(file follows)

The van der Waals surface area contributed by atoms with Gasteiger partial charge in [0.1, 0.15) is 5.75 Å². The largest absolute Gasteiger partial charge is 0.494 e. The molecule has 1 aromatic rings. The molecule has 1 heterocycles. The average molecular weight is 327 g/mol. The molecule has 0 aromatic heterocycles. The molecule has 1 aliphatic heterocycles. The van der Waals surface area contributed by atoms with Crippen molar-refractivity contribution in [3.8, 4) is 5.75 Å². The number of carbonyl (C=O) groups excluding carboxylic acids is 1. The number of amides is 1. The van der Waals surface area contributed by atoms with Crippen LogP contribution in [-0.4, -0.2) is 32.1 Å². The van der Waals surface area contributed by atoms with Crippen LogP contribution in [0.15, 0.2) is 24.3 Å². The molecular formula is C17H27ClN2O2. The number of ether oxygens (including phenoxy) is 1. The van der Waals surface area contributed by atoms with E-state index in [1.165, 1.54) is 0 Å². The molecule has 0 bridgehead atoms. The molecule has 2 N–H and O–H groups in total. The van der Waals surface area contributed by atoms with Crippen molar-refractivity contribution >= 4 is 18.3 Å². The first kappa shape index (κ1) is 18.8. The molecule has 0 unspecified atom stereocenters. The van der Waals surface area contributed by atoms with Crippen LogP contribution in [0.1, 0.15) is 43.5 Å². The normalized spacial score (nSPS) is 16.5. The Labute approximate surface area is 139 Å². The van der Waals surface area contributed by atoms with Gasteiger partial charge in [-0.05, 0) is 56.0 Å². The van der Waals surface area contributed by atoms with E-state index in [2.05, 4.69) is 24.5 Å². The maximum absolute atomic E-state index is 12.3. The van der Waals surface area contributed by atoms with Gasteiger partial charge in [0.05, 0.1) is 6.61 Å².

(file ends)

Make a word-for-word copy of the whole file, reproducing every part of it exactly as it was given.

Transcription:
The van der Waals surface area contributed by atoms with Gasteiger partial charge in [0.1, 0.15) is 5.75 Å². The largest absolute Gasteiger partial charge is 0.494 e. The molecule has 1 aromatic rings. The molecule has 1 heterocycles. The average molecular weight is 327 g/mol. The molecule has 0 aromatic heterocycles. The molecule has 1 aliphatic heterocycles. The van der Waals surface area contributed by atoms with Crippen molar-refractivity contribution in [3.8, 4) is 5.75 Å². The number of carbonyl (C=O) groups excluding carboxylic acids is 1. The number of amides is 1. The van der Waals surface area contributed by atoms with Crippen LogP contribution in [-0.4, -0.2) is 32.1 Å². The van der Waals surface area contributed by atoms with Crippen LogP contribution in [0.15, 0.2) is 24.3 Å². The molecular formula is C17H27ClN2O2. The number of ether oxygens (including phenoxy) is 1. The van der Waals surface area contributed by atoms with E-state index in [1.165, 1.54) is 0 Å². The molecule has 0 bridgehead atoms. The molecule has 2 N–H and O–H groups in total. The van der Waals surface area contributed by atoms with Crippen molar-refractivity contribution >= 4 is 18.3 Å². The first kappa shape index (κ1) is 18.8. The molecule has 0 unspecified atom stereocenters. The van der Waals surface area contributed by atoms with Crippen LogP contribution in [0.1, 0.15) is 43.5 Å². The normalized spacial score (nSPS) is 16.5. The Labute approximate surface area is 139 Å². The van der Waals surface area contributed by atoms with Gasteiger partial charge in [-0.05, 0) is 56.0 Å². The van der Waals surface area contributed by atoms with E-state index in [2.05, 4.69) is 24.5 Å². The maximum absolute atomic E-state index is 12.3. The van der Waals surface area contributed by atoms with Gasteiger partial charge in [0.05, 0.1) is 6.61 Å².